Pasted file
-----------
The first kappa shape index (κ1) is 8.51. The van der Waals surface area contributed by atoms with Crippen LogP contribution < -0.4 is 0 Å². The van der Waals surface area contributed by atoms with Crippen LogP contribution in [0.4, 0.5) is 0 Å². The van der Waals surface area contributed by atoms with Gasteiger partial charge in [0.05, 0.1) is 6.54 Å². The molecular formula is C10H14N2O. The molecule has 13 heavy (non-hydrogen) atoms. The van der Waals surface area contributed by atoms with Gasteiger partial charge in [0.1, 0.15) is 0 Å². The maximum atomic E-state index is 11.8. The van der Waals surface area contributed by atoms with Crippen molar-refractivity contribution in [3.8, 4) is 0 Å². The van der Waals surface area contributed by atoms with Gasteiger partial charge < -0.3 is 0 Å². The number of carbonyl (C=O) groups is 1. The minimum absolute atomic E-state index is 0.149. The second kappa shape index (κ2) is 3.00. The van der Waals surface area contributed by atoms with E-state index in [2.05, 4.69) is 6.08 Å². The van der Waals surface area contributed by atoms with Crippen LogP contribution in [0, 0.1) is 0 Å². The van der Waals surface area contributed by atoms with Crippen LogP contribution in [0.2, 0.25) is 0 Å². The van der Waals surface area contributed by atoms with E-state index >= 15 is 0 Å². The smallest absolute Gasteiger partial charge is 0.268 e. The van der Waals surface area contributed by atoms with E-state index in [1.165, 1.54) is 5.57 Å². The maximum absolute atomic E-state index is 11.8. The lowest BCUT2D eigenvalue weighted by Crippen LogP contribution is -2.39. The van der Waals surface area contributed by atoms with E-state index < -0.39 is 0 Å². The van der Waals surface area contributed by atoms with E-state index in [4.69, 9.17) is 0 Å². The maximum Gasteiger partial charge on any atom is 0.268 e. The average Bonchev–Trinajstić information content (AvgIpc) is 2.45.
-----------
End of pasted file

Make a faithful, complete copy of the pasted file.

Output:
The first kappa shape index (κ1) is 8.51. The van der Waals surface area contributed by atoms with Crippen LogP contribution < -0.4 is 0 Å². The van der Waals surface area contributed by atoms with Crippen LogP contribution in [0.4, 0.5) is 0 Å². The van der Waals surface area contributed by atoms with Gasteiger partial charge in [0.05, 0.1) is 6.54 Å². The molecular formula is C10H14N2O. The molecule has 13 heavy (non-hydrogen) atoms. The van der Waals surface area contributed by atoms with Gasteiger partial charge in [0.1, 0.15) is 0 Å². The maximum atomic E-state index is 11.8. The van der Waals surface area contributed by atoms with Crippen molar-refractivity contribution in [3.8, 4) is 0 Å². The van der Waals surface area contributed by atoms with Gasteiger partial charge < -0.3 is 0 Å². The number of carbonyl (C=O) groups is 1. The minimum absolute atomic E-state index is 0.149. The second kappa shape index (κ2) is 3.00. The van der Waals surface area contributed by atoms with E-state index in [2.05, 4.69) is 6.08 Å². The van der Waals surface area contributed by atoms with Crippen LogP contribution in [0, 0.1) is 0 Å². The van der Waals surface area contributed by atoms with Crippen LogP contribution in [0.2, 0.25) is 0 Å². The van der Waals surface area contributed by atoms with E-state index >= 15 is 0 Å². The smallest absolute Gasteiger partial charge is 0.268 e. The van der Waals surface area contributed by atoms with E-state index in [1.165, 1.54) is 5.57 Å². The maximum absolute atomic E-state index is 11.8. The lowest BCUT2D eigenvalue weighted by Crippen LogP contribution is -2.39. The van der Waals surface area contributed by atoms with E-state index < -0.39 is 0 Å². The van der Waals surface area contributed by atoms with E-state index in [4.69, 9.17) is 0 Å². The maximum Gasteiger partial charge on any atom is 0.268 e. The average Bonchev–Trinajstić information content (AvgIpc) is 2.45.